When George Orwell did his brief stint as a hop picker in 1931 things were better than they'd been in previous decades but conditions were still harsh:

"When one starts work the farm gives one a printed copy of rules, which are designed to reduce a picker more or less to a slave. According to these rules the farmer can sack a picker without notice and on any pretext whatever, and pay him off at eight bushels a shilling instead of six – i.e. confiscate a quarter of his earnings. If a picker leaves his job before the picking is finished, his earnings are docked the same amount. You cannot draw what you have earned and then clear off, because the farm will never pay you more than two thirds of your earnings in advance, and so are in your debt till the last day.The binmen (i.e. foremen of gangs) get wages instead of being paid on the piecework system, and these wages cease if there is a strike, so naturally they will raise Heaven and earth to prevent one."

The Encircling Hop by Margaret Lawrence includes the list of rules sent to hop pickers coming to the Whitbread owned Beltring farm, one of which is about striking:

"After the tally has been set, and not dissented from, anyone going on strike, or leaving work during a strike, or leaving work before it is finished, will be paid off at one penny per basket"

The fear of strikes and the measures taken to prevent them suggest that they did occur and I finally found an account of one in a book a mate got me for my birthday.

The Hop Bin is an interesting collection of articles covering the history of hop picking in Kent and Sussex. Included is the reminiscences of someone who manged a hop farm in Faversham, which mentions a stirke, and well, well, the workers won it:

"Now I worked for a family company that had been hop growers for about five hundred years. My governor's father was a major, and his father was a 'Sir'. Now they do say that the old grandfather had a problem about what they were going to pay the pickers. The pickers had a strike. And the grandfather went up the hop garden and said 'Don't stop but I'm not going to pay you any more.' Now that night they reckon the pickers went up to the big house and they collared the old chap and they put a rope under his arms and they dropped him in the well and held him just above the water. And they said 'If you don't give us any more money on these hops we'll drop you down into the water'; and he said he wouldn't so they dropped him in the water. When they pulled him out the second time he said he'd give them the extra money. So they evidently got round their little problem by that method."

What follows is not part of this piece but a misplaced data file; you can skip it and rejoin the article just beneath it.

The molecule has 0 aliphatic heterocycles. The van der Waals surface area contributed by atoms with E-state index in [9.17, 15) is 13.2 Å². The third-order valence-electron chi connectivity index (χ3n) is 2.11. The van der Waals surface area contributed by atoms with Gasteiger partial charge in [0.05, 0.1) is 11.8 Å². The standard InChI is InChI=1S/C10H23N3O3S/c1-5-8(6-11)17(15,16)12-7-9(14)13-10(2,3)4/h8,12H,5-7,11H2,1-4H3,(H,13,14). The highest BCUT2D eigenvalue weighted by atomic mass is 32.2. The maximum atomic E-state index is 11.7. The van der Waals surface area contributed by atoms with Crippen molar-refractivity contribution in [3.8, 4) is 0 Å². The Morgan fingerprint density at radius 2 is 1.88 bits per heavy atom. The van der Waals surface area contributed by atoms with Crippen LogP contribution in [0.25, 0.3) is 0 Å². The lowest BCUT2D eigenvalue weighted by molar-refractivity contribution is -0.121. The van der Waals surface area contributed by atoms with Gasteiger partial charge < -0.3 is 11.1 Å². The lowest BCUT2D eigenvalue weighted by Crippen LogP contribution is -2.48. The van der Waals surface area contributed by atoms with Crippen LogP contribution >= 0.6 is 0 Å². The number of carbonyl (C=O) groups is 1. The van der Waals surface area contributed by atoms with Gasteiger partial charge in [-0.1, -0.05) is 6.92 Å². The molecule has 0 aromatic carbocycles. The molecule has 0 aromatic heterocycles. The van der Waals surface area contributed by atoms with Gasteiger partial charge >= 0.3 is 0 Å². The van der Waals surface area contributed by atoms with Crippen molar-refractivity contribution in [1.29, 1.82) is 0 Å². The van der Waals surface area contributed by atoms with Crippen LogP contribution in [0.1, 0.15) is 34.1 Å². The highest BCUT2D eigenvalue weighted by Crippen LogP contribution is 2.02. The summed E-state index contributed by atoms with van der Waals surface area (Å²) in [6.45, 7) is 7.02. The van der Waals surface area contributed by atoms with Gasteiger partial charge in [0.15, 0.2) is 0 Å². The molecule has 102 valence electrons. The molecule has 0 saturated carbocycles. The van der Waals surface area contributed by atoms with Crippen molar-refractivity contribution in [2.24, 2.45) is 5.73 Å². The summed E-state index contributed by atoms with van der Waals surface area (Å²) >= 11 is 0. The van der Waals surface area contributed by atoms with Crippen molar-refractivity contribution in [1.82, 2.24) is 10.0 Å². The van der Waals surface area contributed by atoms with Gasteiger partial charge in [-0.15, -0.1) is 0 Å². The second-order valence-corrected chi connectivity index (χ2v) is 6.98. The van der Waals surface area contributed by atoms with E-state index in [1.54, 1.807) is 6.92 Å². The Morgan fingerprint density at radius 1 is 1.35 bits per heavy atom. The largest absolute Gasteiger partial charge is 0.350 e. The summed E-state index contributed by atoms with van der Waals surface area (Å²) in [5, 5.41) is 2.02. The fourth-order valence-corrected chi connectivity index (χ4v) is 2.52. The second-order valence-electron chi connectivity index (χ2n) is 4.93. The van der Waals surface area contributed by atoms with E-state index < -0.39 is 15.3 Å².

Wednesday, 7 January 2015

Lautering and sparging temperature

I'm sure that like myself many of you have spent  time wondering about sparge temperatures. How exactly was 78°C decided upon? What happens if you go higher? And come to think of it why do some people sparge slightly lower?

As I could only remember something vague about extracting things you don't want it was time to turn to the text books. And fortunately for us these points have clearly been pondered for some time as Wolfgang Kunze has an excellent explanation in Technology Brewing and malting:

"The lautering temperature is very important. As the temperature increases the viscosity of the liquid decreases. This means that the lautering would be fastest at 100°C. Although undissolved residual starch is in every case washed out of the spent grains during sparging (continuation of mashing), late saccharification by α-amylase can only occur provided it has not been inactivated by temperatures above 78°C. Lautering at 100°C consequently always results in “blue mashes” (iodine test)."

And then there's a handy which reinforces the important point:

Because α-amylase is destroyed at 80°C it is necessary to keep below this temperature during lautering.

So there you have it, even when you get to sparging you still need some α-amylase activity to prevent starchy wort.

Monday, 5 January 2015

Gone for a Burton

Though in recent years I've very rarely seen Ind Coope Burton Ale the knowledge that it was still being produced has been a comfort to me on the long, cold and lonely Winter nights.

But no more:

A truly great beer has been killed off. Time for some wailing and gnashing of teeth I think. I'll pass on the rending of garments though, it's a bit chilly for that.